Player Capsule: Tommy Hudson
Position: Tight End
Weight: 254 pounds
2016 season quick review: As a redshirt freshman in 2016, Hudson at times played in the Sun Devils' two tight end formations as an extra blocker, but didn't have a catch on the season.
SunDevilSource.com analysis: This is an important season for Hudson. He's had two years to get up to speed in terms of learning how to play the position competitively in the Pac-12, but been forced to learn three difference offenses at this point in his development. Fortunately for him, the latest iteration of the ASU offense is the one that's best suited for him, and capable of providing him the biggest playing opportunity.
It's also a good sign for Hudson that he was complimented by ASU coaches for how he developed during the spring practice slate. As the Sun Devils' biggest tight end he has a lot of value in this scheme if he can prove to be an effective blocker at the point of attack. Coordinator Billy Napier comes from an offense and a league that has a strong emphasis on using big-bodied multi-purpose tight ends and having the ability to play with two of them on the field at the same time.
While fellow tight end Jay Jay Wilson is a more athletically dynamic player at the position, and as a result will likely suck up a majority of the passing targets, there's ample opportunity for Hudson to carve out a role. What Hudson has to do initially is be reliable in max protection and functional with his great size as a blocker in the run game, whether that's sealing and providing the edge or down blocking, or expanding and sustaining against an end or linebacker in outside and stretch zone plays that ASU will use frequently.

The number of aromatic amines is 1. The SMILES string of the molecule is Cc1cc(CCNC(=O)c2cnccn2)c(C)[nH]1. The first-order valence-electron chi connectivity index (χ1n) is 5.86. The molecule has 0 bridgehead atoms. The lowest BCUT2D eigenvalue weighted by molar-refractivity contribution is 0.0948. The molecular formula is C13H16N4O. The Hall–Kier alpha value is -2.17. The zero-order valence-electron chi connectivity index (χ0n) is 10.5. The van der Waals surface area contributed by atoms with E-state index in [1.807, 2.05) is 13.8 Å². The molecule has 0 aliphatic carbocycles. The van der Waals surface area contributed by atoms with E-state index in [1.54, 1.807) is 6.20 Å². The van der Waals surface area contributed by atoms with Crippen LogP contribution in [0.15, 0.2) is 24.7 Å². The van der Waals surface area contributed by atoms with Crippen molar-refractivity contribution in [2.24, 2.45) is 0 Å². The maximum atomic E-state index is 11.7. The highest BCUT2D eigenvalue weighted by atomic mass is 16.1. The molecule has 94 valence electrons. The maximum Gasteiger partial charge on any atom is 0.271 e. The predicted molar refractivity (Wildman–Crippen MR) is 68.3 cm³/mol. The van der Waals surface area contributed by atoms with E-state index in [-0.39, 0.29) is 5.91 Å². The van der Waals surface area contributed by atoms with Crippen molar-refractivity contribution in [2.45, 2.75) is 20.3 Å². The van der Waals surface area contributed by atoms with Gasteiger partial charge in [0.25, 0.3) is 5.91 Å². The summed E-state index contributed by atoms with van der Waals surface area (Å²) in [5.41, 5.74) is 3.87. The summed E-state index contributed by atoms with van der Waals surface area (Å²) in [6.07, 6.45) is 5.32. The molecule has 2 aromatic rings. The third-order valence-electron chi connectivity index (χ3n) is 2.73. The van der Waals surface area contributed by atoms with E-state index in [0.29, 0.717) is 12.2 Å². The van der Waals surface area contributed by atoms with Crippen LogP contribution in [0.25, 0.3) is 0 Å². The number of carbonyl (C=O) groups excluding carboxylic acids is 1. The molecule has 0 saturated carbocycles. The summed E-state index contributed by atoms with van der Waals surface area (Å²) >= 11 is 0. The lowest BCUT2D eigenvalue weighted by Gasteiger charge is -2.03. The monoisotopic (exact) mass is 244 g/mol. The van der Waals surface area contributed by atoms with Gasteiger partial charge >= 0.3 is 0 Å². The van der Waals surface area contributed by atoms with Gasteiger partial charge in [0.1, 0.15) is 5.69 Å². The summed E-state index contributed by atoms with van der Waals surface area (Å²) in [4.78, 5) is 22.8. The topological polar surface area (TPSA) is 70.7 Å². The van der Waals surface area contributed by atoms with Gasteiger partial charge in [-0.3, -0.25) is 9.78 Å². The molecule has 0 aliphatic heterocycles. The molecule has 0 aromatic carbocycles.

Hudson has decent mobility as a blocker for his size, but should still be able to substantially improve his techniques as a blocker and with his initial release into routes. A lot of it is repetitive habits with his footwork immediately post-snap, and how that sets up the rest of the play. He's also working to access his core strength better as a blocker by having better body posture and leverage as he engages.
As a receiving option, Hudson looks fine moving in space for being a big-bodied player, and has good hands for the position. His whole key to success is how he releases from the line of scrimmage and enters his route. When he does a good job in that regard, it puts him in position to be a short to intermediate type receiving option. This offense provides more opportunities to the position from a route running standpoint and Hudson flourished with those opportunities in high school, and proved to be difficult to bring down after the catch.
Projected depth chart status: Hudson is expected to be the team's starter in 12 personnel sets that include two tight ends, primarily as a three-point inline tight end. But this is an offense that will move its tight ends all over the field and if Hudson becomes reliable in the role he primarily fills, he's sure to see expanded reps and a broader overall usage, including being a third down and red zone target, and potentially even a seam runner on early down situations to force defenses to be accountable to the possibility.